Tonight, at the suggestion of the author of the Atari 800 Pentagram port, I thought I'd look at the masking logic. It certainly seemed like a good candidate, given the amount of time spent in the rendering routines and the fact that the masking requires two table look-ups per byte rendered.
Rather than try to optimise it, I thought I'd disable it altogether and see what effect it had on the performance. I was surprised, and a little disappointed, that it seemed to have very little in fact. Well, perhaps not completely insignificant at 4% in the 'busy' room, taking the frame rate from 8-9fps (see screenshot below) to a solid 9fps.
|The infamous 'busy' screen, with fps counter|
And because I now had a metric, I disabled the Z-ordering again. I clearly underestimated the effect last time, because the performance jumped to 13fps, and a reduction in the corresponding routine (calc_display_order_and_render) from 25% all the way down to 2%.
I was now a little bummed that disabling masking and Z-order completely still resulted in 13fps, a few frames short of my target 15fps. Curious as to how this compared to the original, I fired up the ZX Spectrum and Coco3 emulators side-by-side and entered the 'busy' room on each.
To my surprise, the Coco3 (with no masking or Z-order) was significantly faster. So I re-enabled Z-order. It was still faster. So I re-enabled masking - back to the complete code - and it was still faster at 8-9fps!!! For this screen at least, I had been trying to optimise something that was already too fast!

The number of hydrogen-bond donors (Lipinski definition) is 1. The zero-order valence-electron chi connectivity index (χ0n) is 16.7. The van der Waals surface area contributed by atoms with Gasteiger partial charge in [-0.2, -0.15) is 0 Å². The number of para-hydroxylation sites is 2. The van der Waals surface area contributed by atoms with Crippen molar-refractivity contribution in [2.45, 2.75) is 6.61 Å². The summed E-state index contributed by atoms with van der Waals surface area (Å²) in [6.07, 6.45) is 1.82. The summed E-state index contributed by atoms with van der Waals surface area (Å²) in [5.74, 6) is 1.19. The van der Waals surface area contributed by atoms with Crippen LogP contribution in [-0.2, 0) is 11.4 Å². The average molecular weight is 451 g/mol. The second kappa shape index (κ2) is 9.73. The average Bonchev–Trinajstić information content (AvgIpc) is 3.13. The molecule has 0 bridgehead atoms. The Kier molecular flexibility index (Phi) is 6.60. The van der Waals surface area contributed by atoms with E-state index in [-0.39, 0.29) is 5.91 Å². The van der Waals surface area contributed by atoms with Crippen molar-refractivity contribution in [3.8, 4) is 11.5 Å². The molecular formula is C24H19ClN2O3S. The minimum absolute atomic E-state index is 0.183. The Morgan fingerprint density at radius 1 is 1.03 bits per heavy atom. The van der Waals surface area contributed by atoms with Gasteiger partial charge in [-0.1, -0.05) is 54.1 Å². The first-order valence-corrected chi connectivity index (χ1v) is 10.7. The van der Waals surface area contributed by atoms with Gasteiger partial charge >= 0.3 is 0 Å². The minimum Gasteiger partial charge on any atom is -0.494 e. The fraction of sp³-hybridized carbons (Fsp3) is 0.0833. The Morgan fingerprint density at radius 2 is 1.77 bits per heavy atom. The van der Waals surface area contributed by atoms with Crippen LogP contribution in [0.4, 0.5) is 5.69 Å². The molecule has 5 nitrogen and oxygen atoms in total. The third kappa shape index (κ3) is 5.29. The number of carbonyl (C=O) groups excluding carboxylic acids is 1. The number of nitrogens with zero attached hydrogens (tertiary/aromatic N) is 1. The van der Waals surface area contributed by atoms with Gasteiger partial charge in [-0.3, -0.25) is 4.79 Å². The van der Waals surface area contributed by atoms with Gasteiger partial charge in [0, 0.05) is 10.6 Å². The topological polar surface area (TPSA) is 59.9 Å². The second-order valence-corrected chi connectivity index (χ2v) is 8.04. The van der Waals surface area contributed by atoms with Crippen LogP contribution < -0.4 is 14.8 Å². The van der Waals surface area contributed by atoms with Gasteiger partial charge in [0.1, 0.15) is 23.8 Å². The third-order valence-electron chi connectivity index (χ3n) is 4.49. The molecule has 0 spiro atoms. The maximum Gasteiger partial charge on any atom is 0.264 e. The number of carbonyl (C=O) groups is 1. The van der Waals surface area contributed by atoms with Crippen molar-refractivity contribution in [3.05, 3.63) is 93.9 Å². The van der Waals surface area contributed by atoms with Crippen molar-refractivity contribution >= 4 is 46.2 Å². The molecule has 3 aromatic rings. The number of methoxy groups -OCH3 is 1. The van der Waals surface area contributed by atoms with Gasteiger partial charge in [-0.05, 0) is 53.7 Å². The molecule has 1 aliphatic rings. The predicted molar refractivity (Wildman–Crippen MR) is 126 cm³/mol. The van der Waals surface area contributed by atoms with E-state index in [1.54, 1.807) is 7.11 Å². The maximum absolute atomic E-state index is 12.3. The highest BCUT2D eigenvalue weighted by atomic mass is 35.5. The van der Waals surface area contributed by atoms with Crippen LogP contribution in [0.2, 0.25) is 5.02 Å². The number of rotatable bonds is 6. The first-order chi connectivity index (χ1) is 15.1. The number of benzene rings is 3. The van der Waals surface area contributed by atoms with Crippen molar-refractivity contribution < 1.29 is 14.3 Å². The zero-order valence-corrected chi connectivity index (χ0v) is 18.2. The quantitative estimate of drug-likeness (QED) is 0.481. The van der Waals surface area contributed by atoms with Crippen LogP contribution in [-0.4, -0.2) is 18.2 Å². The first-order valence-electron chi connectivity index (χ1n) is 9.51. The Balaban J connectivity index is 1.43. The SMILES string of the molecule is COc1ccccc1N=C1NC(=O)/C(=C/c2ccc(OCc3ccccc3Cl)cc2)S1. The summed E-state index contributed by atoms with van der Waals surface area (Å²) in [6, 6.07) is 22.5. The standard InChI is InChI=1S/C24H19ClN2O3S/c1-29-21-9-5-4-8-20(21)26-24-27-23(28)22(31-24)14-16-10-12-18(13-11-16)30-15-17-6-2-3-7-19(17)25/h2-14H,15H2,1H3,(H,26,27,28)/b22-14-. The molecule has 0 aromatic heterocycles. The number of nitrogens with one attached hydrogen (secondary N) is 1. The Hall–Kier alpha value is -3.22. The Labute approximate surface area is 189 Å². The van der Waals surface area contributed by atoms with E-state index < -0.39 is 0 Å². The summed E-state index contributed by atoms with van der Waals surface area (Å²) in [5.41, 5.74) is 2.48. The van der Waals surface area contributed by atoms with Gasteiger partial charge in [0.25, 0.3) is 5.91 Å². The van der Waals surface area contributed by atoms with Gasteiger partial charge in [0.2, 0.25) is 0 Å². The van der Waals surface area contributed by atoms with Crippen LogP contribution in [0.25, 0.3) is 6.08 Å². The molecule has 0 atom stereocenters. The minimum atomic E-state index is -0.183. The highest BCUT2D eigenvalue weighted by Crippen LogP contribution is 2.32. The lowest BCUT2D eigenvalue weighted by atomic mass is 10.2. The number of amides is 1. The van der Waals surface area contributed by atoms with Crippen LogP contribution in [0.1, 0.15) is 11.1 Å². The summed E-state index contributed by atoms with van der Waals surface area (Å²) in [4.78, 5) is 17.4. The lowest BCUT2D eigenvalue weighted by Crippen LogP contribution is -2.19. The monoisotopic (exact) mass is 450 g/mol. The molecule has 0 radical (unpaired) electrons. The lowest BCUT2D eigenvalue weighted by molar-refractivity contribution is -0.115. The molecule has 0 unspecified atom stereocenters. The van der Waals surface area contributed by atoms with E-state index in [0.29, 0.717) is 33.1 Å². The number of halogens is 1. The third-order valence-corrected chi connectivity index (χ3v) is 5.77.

So where does that leave the project? What I need to do now is visit a significant number of screens and compare them, side-by-side, with the ZX Spectrum original. If the Coco3 is running faster in every case, then my work here is done! In fact, I'll need to (re-enable and) tweak the throttling function so that the screens are all roughly the same speed.
EDIT: I think I'm going to back-port my fps ISR from the Coco3 to the ZX Spectrum!
Then there's the matter of beefing up the Z80 R register emulation, fixing a graphical glitch that is simply a result of not being able to emulate the Spectrum's attribute bytes, and we're done!
Livin' high and wide, one might even say!